The first TEEB study, published in 2008, estimated that the world was losing its natural capital to the tune of two-to-four trillion dollars every year. It pointed out that global development came at a huge environmental and human cost mostly borne by the world’s poorest.
“His work, particularly with UNEP’s TEEB and Green Economy Initiative led to extraordinary improvements in our understanding of the economics of ecosystems and biodiversity”, Tyler Prize committee’s chairperson Julia Marton-Lefevre said in a statement.
“Using economic instruments to measure what we get from nature may make us take nature’s services more seriously.”
Roots of inspiration
Sukhdev, a former managing director at Deutsche Bank, put his 25 years of financial markets experience to good use to calculate the consequences of environmental decline.
He has helped politicians and business leaders understand the consequences of their policy and business choices, and change the way they looked at the natural world and formulated growth strategies.
“People who claim there is a ‘trade-off’ between environmental responsibility on one hand and economic and social development are simply misstating facts. These people are either uneducated about the increasing success of ‘green development’ models, or they are merely lying because they are paid by vested commercial interests,” he told Al Jazeera.
On January 22 during the World Economic Forum meeting in Davos, Sukhdev launched two digital platforms to help businesses measure their environmental impact.
Sukhdev has been described as a pioneer in illuminating and quantifying the economic value of the environment [File: Amit Dave/Reuters]
Ideas took shape in rural India
As president of the World Wide Fund for Nature since 2017, Sukhdev’s passion for sustainable development took shape in rural India.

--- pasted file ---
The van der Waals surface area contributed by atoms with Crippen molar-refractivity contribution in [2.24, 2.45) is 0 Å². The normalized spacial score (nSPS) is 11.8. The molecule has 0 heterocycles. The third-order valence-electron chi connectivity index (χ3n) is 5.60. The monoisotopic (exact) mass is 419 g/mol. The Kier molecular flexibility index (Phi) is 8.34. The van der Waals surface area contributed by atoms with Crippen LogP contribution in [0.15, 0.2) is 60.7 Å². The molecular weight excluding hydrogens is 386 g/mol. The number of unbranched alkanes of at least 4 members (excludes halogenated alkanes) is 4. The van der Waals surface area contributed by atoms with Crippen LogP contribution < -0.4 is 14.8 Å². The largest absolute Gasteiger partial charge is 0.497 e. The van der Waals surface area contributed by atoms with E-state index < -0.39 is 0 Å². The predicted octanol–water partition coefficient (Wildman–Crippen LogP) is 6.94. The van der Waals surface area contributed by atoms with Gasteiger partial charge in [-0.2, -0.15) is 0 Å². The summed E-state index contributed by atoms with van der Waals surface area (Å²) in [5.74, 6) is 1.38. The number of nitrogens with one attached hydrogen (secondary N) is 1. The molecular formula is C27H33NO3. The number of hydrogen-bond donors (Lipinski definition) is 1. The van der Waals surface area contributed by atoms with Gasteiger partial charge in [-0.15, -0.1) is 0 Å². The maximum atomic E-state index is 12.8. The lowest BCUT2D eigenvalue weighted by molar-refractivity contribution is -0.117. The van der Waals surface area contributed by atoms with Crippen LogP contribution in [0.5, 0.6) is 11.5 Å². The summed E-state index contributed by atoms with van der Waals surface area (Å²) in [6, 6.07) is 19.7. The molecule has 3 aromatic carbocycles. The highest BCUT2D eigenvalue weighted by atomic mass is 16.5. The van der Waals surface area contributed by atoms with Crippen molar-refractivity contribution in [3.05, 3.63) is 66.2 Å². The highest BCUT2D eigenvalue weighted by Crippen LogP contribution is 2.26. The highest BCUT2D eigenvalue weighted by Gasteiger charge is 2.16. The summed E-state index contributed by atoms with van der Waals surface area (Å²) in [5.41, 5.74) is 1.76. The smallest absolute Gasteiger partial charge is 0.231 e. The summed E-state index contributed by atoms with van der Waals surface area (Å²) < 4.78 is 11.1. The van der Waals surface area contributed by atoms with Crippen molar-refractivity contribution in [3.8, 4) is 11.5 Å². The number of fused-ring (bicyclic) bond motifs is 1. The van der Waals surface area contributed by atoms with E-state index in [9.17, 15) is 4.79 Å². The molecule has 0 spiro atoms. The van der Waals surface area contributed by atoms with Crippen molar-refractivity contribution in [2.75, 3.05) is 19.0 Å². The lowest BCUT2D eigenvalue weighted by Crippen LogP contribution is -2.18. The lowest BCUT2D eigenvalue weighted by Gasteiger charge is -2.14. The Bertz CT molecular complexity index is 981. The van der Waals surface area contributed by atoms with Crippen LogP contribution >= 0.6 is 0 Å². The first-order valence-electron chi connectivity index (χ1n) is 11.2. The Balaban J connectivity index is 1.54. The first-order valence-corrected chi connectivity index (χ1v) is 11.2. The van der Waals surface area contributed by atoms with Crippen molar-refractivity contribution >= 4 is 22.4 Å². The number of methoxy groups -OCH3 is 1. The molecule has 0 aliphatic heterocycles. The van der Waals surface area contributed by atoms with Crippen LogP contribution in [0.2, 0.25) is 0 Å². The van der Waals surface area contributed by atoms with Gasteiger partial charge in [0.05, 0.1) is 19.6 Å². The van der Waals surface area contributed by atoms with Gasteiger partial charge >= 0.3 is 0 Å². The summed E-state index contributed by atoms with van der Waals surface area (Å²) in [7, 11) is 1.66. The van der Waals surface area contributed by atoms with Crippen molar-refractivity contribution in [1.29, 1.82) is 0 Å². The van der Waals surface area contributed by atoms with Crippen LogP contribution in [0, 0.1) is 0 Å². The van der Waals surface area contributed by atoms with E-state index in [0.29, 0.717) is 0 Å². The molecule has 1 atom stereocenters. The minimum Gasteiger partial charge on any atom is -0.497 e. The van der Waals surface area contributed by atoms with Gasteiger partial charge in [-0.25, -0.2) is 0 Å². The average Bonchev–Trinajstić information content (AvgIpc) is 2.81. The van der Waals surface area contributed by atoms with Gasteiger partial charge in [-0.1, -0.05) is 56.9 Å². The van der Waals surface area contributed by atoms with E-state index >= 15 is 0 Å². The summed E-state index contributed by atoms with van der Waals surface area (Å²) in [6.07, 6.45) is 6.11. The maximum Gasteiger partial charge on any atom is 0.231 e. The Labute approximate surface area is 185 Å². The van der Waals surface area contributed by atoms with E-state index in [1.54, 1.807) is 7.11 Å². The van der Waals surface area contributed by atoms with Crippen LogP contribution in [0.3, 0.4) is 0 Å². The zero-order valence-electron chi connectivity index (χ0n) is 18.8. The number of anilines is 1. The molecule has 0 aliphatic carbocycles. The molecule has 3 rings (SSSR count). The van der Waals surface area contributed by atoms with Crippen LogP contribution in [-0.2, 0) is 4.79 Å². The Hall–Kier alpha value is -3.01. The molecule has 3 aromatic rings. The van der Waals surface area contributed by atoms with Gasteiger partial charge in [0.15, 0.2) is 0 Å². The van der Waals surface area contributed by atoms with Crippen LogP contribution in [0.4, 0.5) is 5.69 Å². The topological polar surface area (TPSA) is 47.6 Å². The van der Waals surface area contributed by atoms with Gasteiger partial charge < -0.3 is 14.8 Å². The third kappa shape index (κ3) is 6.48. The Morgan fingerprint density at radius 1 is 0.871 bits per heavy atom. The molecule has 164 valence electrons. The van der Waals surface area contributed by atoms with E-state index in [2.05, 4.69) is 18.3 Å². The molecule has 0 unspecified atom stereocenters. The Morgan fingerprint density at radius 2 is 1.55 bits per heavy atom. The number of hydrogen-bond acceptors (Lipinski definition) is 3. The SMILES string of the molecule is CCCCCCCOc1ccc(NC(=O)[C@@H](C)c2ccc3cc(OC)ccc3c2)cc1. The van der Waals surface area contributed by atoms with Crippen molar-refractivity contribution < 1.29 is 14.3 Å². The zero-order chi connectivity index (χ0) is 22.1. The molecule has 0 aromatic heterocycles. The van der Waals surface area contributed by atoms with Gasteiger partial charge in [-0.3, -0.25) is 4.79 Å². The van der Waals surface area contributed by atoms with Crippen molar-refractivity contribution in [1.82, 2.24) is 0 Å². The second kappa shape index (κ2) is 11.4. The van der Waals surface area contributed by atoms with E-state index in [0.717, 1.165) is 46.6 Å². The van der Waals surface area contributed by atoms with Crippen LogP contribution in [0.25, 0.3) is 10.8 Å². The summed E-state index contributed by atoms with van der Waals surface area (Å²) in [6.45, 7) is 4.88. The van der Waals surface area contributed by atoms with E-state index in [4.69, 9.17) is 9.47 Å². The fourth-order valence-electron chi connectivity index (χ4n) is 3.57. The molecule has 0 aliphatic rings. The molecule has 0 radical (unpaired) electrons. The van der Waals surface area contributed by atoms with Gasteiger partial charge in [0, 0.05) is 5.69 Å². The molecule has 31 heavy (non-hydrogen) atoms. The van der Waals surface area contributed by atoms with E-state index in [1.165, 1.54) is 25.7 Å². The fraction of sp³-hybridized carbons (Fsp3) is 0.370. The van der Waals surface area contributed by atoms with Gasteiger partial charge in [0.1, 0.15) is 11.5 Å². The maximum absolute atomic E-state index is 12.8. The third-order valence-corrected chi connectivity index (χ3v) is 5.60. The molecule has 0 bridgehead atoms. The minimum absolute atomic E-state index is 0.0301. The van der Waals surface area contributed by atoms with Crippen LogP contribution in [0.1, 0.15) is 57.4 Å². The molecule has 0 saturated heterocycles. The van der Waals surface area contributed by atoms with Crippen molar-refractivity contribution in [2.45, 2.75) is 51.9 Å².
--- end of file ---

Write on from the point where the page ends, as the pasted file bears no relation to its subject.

“Some of my understanding of the importance of nature to the poor comes from my early life in India, from living close to poverty, frequent travels into the countryside, and visiting my uncle’s farm in Rajasthan,” he said.
“All these elements of upbringing and my subsequent engagement with NGOs in India helped build in me a sense of how important nature is to the poor.”
In TEEB, he said, this dependency is called the “GDP of the poor” or the “GDP of the village”.
While villagers are poor in terms of income, he said, they are not poor in terms of what he called the “human wellbeing quotient”.
“They have deep community bonds and family support systems. What they don’t have is a fair wage and that’s where nature comes in. It provides security and a degree of sustenance, which is extremely vital to developing the village economy of India,” he told Al Jazeera.
To grow in a sustainable manner, Sukhdev thinks India will need to focus on its village economy and natural farming processes rooted in traditional Indian methods.
“Zero Budget Natural Farming implemented in Andhra Pradesh is a successful example and it is scaling fast,” he said, referring to an agricultural practice adopted by nearly 580,000 farmers in the southern Indian state of Andhra Pradesh.
The practice focuses on the natural growth of crops without adding any fertilisers and pesticides and has proved to be effective in addressing the uncertainties of climate change.
Sukhdev said the practice could lead to higher income, less health damage, a reduction in use of water and lower carbon emissions. He believed the next generation would take the lead in conserving nature.
“Today’s youth are determined to change humanity from being planetary locusts to being planetary stewards,” he told Al Jazeera. “[But] will their short-sighted parents and elected leadership leave this generation with a future worth living?”